More Eva Wilbur Stories and the stallion, Amigo's unusual tale.
Milagra de Mogollon: My 13-Year-Old Wonder Horse
By Bonnie Buntain, DVM
Last April my friend and Spanish Barb owner Katie White, also of Spirit Dog Ranch here in Catalina, AZ, tempted me to go with her to Heidi Colling’s home in New Mexico to look at her herd of mares and other horses for sale. I have a 19-year-old grade Quarterhorse and for 11 years Riley has been a great trail horse, but I was beginning to think about getting a younger, smaller trail horse, and Katie educated me about how special Spanish Barbs are. Sure I thought. How could any horse be a more willing trail horse than Riley? So off I went with Katie to Heidi and Jerry’s ranch to bring her Spanish Barb mare, Fabiana, to be bred to a young red dun stallion, Chico (Pardo Rojo). Well Mr. Chico was gorgeous, friendly, and I was falling in love with him.
You’ve got to know another thing about me and horses. I’m a retired equine veterinarian, and perhaps my career contributed to me “holding my feelings” about horses, so being so attracted to Chico was a pleasant surprise. Chico was to be castrated after this breeding season, so I could have a 5-year-old to train. I was getting excited. Heidi took us out in the pasture to see the mares, and a beautiful stocky, well-built 13-year-old red dun mare with a striking forehead star led the herd up to the ATV. It was Chico’s dam, and he was a spitting image of her. I looked at her closely and thought “I hope he matures to look like her!”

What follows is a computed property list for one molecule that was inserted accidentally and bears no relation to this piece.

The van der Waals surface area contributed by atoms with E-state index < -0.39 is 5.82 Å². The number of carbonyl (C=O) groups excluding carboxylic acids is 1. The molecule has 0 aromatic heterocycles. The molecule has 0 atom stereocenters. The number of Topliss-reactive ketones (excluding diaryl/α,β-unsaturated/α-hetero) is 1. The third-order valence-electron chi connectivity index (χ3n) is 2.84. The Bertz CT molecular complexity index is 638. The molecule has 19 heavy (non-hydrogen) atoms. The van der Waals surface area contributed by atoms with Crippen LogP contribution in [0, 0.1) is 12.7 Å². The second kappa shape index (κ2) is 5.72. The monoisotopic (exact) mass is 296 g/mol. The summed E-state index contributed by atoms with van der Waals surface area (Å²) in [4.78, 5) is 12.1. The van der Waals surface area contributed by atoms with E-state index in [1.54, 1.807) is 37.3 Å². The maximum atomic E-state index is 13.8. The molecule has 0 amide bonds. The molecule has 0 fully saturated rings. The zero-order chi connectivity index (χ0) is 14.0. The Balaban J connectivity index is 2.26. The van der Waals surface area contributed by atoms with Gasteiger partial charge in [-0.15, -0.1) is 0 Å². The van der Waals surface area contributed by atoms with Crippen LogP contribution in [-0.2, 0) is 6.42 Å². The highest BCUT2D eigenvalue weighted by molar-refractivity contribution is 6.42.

Milagra in New Mexico pasture April 2020
Alas, Heidi got an offer to help keep the breed going by loaning out Chico for a couple of years of breeding. Sadly I understood how important it is to the Spanish Barbs to keep good blood lines. Heidi invited us to return in May and take a look at 3 mares for sale, including Chico’s dam, Milagra, the red dun that I saw before and admired. I was feeling a bit doubtful about buying a 13-year-old, plus I never owned a mare before and admittedly have some bias against mares. I suspected she might be fickle and feisty having been out in pasture for nearly 13 years leading a herd of mares!
On the first day that Heidi showed me the three mares, Milagra stood out in conformation and beauty. She took her through a very tough obstacle course, and I admired how patient and expert Heidi was working her. It was as if 6 years hadn’t passed since Milagra’s last ground training as she carefully and willingly worked through each challenge. What convinced me that she could make a great trail horse was when Heidi guided her from the side over a huge metal teeter-totter, Milagra carefully worked her way over it.
Towards the end the platform swung down loudly hitting a block of wood and a dog bolted out from underneath right in front of Milagra. She didn’t even react! I knew then what Katie and Heidi had been talking about: how willing and smart these Barbs can be. The next day Heidi worked her in the round pen and taught me the signals she uses. She gently got on her in the pen and was the first person to ride her. Milagra didn’t flinch. Sold! We brought Milagra back to Spirit Dog Ranch on May 7, 2020.